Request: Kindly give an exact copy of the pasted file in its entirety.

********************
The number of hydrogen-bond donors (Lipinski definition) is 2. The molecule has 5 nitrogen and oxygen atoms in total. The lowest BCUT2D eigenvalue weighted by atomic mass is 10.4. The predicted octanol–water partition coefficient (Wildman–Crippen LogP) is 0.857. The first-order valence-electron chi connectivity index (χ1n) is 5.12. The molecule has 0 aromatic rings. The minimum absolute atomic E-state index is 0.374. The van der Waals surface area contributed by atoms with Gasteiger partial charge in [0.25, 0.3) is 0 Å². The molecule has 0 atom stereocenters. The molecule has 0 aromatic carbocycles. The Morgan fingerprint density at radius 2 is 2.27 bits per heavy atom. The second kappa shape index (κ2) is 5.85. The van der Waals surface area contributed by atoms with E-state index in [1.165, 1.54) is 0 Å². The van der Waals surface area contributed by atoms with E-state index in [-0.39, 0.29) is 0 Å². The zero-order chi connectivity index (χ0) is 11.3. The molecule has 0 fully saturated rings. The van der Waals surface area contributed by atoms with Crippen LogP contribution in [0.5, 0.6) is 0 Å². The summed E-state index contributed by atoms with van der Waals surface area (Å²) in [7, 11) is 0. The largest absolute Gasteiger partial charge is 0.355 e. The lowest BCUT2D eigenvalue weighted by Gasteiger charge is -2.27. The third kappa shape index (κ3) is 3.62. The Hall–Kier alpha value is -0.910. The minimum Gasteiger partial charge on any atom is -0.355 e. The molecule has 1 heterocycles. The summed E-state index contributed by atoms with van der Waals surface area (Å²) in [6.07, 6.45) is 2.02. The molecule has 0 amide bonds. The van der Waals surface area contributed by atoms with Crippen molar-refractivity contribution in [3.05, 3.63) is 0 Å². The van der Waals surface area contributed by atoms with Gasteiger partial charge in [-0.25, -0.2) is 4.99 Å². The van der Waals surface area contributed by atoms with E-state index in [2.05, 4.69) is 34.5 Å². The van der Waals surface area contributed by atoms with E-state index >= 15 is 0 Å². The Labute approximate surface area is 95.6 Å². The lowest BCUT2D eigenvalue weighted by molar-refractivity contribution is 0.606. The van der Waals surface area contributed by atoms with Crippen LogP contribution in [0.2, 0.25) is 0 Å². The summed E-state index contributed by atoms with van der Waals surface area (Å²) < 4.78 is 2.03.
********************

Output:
The number of hydrogen-bond donors (Lipinski definition) is 2. The molecule has 5 nitrogen and oxygen atoms in total. The lowest BCUT2D eigenvalue weighted by atomic mass is 10.4. The predicted octanol–water partition coefficient (Wildman–Crippen LogP) is 0.857. The first-order valence-electron chi connectivity index (χ1n) is 5.12. The molecule has 0 aromatic rings. The minimum absolute atomic E-state index is 0.374. The van der Waals surface area contributed by atoms with Gasteiger partial charge in [0.25, 0.3) is 0 Å². The molecule has 0 atom stereocenters. The molecule has 0 aromatic carbocycles. The Morgan fingerprint density at radius 2 is 2.27 bits per heavy atom. The second kappa shape index (κ2) is 5.85. The van der Waals surface area contributed by atoms with E-state index in [1.165, 1.54) is 0 Å². The van der Waals surface area contributed by atoms with E-state index in [-0.39, 0.29) is 0 Å². The zero-order chi connectivity index (χ0) is 11.3. The molecule has 0 fully saturated rings. The van der Waals surface area contributed by atoms with Crippen LogP contribution in [0.5, 0.6) is 0 Å². The summed E-state index contributed by atoms with van der Waals surface area (Å²) in [7, 11) is 0. The largest absolute Gasteiger partial charge is 0.355 e. The lowest BCUT2D eigenvalue weighted by Gasteiger charge is -2.27. The third kappa shape index (κ3) is 3.62. The Hall–Kier alpha value is -0.910. The minimum Gasteiger partial charge on any atom is -0.355 e. The molecule has 1 heterocycles. The summed E-state index contributed by atoms with van der Waals surface area (Å²) in [6.07, 6.45) is 2.02. The molecule has 0 amide bonds. The van der Waals surface area contributed by atoms with Crippen molar-refractivity contribution in [3.05, 3.63) is 0 Å². The van der Waals surface area contributed by atoms with Gasteiger partial charge in [-0.25, -0.2) is 4.99 Å². The van der Waals surface area contributed by atoms with E-state index in [2.05, 4.69) is 34.5 Å². The van der Waals surface area contributed by atoms with E-state index >= 15 is 0 Å². The Labute approximate surface area is 95.6 Å². The lowest BCUT2D eigenvalue weighted by molar-refractivity contribution is 0.606. The van der Waals surface area contributed by atoms with Crippen LogP contribution in [0.2, 0.25) is 0 Å². The summed E-state index contributed by atoms with van der Waals surface area (Å²) < 4.78 is 2.03.